Going back to the 2015 NFL Draft, the Atlanta Falcons decided to add a 6’1 corner with length to the roster with hopes of teaming with veteran starters Desmond Trufant and Robert Alford and form a dangerous trio for years to come.
Three years later, the Falcons no longer employ that 6’1 corner, one Jalen Collins. Now the Falcons turn to 2018 second-round pick Isaiah Oliver to provide that size and length to an already stout secondary, hopefully with better results. Here is the scouting report on the former Colorado cornerback.
Isaiah Oliver Scouting Report
Weight: 201 lbs
Games watched: vs. Washington State (2016), vs. Oklahoma State (2016), vs. USC (2017), vs. UCLA (2017), vs. Utah (2017), vs. Texas State (2017)
Strengths: Do you like your cornerback with size and length? Then you will enjoy Mr. Oliver. Oliver posted great workout numbers in the pre-draft process with a 4.5 40-yard dash, 35.5 inch vertical leap, 6.85 three-cone drill, along with 33.5 inch arm length. Just on his arm length alone, Oliver bests the likes of Josh Norman, Morris Claiborne, Trumaine Johnson, Marcus Peters, and Byron Jones, just to name a few. Oliver is a two-sport athlete, spending time on the football field and as a decathlete. His accolades as a decathlete includes being a two-time All-Pac 12 performer.
Oliver is an excellent blend of size, speed, and length. His measurements are constantly on display regardless if he is in man or zone coverage. Oliver’s straight line speed is surprisingly exceptional given his size. According to Pro Football Focus, Oliver only allowed a 23.8 passer rating on all go-routes during the 2017 season.
In the Gif above, Oliver is in man coverage as he opens his hips to run stride for stride with the receiver on a go-pattern. Oliver’s length comes into play as he makes an incredible over the shoulder interception over the shorter receiver.
Oliver has the ability to time his pass breakups well without interfering with the receiver, a facet of his game that has matured over the course of his career. Oliver has also shown the skill to play effectively on both sides of the field. The big corner is smooth in his backpedal and shows plenty of fluidity when he has to turn and run with receivers. In addition, Oliver is reliable in run support and not afraid nor hesitant to come up and either make a tackle or take on blocks to fight through for the tackle.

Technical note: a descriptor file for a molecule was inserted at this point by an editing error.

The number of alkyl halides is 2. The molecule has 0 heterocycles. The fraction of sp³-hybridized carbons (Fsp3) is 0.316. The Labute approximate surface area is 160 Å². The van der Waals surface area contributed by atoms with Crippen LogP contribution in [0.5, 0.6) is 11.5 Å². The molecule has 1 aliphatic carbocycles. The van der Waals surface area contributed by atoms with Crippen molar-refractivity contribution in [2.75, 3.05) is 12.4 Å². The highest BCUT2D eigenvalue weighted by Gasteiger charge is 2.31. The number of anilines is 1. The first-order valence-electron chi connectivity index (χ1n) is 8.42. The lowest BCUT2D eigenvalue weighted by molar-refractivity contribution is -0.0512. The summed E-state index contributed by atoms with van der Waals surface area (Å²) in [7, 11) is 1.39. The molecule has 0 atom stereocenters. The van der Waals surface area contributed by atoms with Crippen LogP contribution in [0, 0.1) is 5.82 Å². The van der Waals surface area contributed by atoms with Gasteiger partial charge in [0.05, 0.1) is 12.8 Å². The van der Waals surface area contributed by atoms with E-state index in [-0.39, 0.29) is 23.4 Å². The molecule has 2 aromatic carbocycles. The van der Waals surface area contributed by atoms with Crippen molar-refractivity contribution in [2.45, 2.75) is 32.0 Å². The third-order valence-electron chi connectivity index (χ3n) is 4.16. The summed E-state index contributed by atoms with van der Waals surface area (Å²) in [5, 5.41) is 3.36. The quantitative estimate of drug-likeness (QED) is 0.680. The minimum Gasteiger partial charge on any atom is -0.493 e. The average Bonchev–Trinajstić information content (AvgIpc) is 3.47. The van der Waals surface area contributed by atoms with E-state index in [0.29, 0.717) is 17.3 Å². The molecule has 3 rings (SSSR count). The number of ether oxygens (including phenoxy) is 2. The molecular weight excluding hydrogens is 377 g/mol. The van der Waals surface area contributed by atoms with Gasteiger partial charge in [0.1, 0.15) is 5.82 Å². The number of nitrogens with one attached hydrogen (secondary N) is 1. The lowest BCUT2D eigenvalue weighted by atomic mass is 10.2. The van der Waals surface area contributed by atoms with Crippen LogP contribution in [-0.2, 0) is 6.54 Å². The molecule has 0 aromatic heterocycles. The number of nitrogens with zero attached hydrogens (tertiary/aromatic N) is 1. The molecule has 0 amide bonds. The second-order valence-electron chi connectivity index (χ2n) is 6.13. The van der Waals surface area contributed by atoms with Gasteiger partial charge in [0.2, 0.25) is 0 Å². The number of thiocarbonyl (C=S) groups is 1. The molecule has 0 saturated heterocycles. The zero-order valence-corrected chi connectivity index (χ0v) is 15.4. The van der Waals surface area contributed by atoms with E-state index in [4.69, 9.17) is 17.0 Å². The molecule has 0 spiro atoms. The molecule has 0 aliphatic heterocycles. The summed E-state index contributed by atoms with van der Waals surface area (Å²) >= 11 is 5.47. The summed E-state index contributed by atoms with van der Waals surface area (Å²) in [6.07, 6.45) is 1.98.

Weaknesses: As is the case with many big corners, change-of-direction is a deficiency of Oliver’s. It is notably when he plays mainly in off-coverage but with the proper coaching that the Falcons possess, it is fixable. The coaching staff will also need to focus on Oliver improving his play strength. With receivers such as Mike Evans, Michael Thomas, Alshon Jeffery, Allen Robinson in the NFC South/NFC, he’ll need to be stronger to truly hold his own.
Oliver will also have to improve with breaking down in space when it comes to tackling. Also of note, in three seasons on the collegiate level, Oliver only recorded three total interceptions. While it may not be an indicator of his impact in that realm on the NFL level, it is noteworthy known that he also recorded 25 pass breakups in that same span.
Conclusion: The Falcons had a first round grade on Oliver and rightfully so. Seeing him still available at 58th overall was totally unexpected. His addition to a secondary that includes Trufant, Alford, and Brian Poole at corner will only elevate an already good group.
Oliver will allow the Falcons to slide Alford or Trufant in the slot and provide themselves with a versatile, potent secondary. His presence will also be helpful against some of the bigger receivers in the league today. With the attributes that Oliver brings to the table, he should be able to fulfill the role that the defense once thought Collins would be able to fill. The talent of Oliver will be seen on day one, I believe, and I expect Oliver to have an instant impact on the Falcons defense.